`Top Gear` and `Mighty Boosh` are two programs that still manage to feed people`s appetite for TV. Top Gear started out with two presenters testing new cars, but developed into an all round program that encompasses humour, challenges, random challenges and much more. During recent exhibitions, three producers of the program were invited to convert a car into something that would get them across the Channel to France. Main presenter Jeremy Clarkson was the only one who managed to reach the other side. Another challenge got co-host James May and Jermy Clarkson being the first to reach the magnetic North Pole by car.

Mighty Boosh is a program about two characters who work in a zoo. Hannah (18) and Alice (18) tell me that the two main actors play different roles, make fun out of each other and everybody else who appears in the show. The program is neither strictly related to any subject, nor to the news or to British society. The main link to real life is the main characters` love for a selected music stars. The Mighty Boosh shows were originally theatre plays, but ended up being available through different kind of media, including radio, TV and back to the theatre again. A large number of Mighty Boosh video clips is available online.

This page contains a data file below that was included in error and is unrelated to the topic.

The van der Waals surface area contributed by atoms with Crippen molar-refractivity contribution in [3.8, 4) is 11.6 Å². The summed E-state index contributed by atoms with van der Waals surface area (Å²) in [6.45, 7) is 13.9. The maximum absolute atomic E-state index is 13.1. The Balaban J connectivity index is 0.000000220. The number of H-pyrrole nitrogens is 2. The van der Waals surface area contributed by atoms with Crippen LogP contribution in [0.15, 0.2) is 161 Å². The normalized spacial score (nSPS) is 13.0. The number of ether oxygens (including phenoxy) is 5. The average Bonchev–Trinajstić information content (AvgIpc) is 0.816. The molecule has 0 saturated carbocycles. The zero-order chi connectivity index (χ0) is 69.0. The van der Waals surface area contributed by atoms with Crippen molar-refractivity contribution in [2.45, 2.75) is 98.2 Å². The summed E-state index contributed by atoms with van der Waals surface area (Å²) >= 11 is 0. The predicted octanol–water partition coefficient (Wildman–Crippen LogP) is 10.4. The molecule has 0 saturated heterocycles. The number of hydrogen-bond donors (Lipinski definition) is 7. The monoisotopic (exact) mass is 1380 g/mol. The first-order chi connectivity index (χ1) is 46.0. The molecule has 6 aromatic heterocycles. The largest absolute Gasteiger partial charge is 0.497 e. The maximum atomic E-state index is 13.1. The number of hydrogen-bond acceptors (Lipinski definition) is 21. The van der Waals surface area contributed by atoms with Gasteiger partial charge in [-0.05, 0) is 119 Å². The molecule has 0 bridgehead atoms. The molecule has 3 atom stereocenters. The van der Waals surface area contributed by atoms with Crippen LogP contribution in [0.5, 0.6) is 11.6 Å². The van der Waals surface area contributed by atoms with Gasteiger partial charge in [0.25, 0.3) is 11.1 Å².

Faster than slowly, the internet is taking over the role television once had. Not just for viewing programs, but for people to manage their entire lives: making bank transfers, socialising person-to-person, group-to-group, downloading films and movies. Except for financial transactions ? so far ? the Facebook website allows people to create an online identity that may resemble real-life as closely as Second Life, but it does approach the point where people`s virtual and real lives are starting to become one. Formerly popular applications like hotmail.com, MSN and Yahoo Messenger, but even news websites and content exchange websites ? they have all been integrated into one at Facebook.com.

Thanks to the photo tag function, people can look for photos including their face within other people`s profiles. Some teenagers use Facebook`s search function to find out what they had been doing the night before ? when they were completely drunk, but without the appropriate privacy setting, everything about everybody is publicly available information, ready to be sold to anybody else. By massively signing up for Facebook, and keep feeding the system valuable information, the British population has created its own Big Brother, that over years to come may prove well mightier than any state surveillance camera system or wire tapping control.